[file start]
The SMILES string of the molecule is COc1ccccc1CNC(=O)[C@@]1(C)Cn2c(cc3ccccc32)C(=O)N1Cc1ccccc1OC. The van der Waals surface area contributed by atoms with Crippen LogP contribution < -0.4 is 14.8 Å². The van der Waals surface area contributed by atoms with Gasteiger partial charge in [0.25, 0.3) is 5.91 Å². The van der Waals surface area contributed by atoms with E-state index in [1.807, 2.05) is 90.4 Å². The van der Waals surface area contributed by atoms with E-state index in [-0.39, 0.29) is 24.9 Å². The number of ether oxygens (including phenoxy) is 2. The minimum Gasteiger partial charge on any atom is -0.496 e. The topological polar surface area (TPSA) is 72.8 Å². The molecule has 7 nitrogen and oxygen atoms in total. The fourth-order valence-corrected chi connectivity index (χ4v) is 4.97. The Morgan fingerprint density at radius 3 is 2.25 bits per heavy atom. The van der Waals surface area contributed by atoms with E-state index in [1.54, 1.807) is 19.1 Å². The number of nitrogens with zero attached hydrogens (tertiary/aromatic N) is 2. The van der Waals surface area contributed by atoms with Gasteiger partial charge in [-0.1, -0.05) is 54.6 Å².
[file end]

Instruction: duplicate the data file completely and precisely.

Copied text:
The SMILES string of the molecule is COc1ccccc1CNC(=O)[C@@]1(C)Cn2c(cc3ccccc32)C(=O)N1Cc1ccccc1OC. The van der Waals surface area contributed by atoms with Crippen LogP contribution < -0.4 is 14.8 Å². The van der Waals surface area contributed by atoms with Gasteiger partial charge in [0.25, 0.3) is 5.91 Å². The van der Waals surface area contributed by atoms with E-state index in [1.807, 2.05) is 90.4 Å². The van der Waals surface area contributed by atoms with E-state index in [-0.39, 0.29) is 24.9 Å². The number of ether oxygens (including phenoxy) is 2. The minimum Gasteiger partial charge on any atom is -0.496 e. The topological polar surface area (TPSA) is 72.8 Å². The molecule has 7 nitrogen and oxygen atoms in total. The fourth-order valence-corrected chi connectivity index (χ4v) is 4.97. The Morgan fingerprint density at radius 3 is 2.25 bits per heavy atom. The van der Waals surface area contributed by atoms with E-state index in [1.54, 1.807) is 19.1 Å². The number of nitrogens with zero attached hydrogens (tertiary/aromatic N) is 2. The van der Waals surface area contributed by atoms with Gasteiger partial charge in [-0.1, -0.05) is 54.6 Å².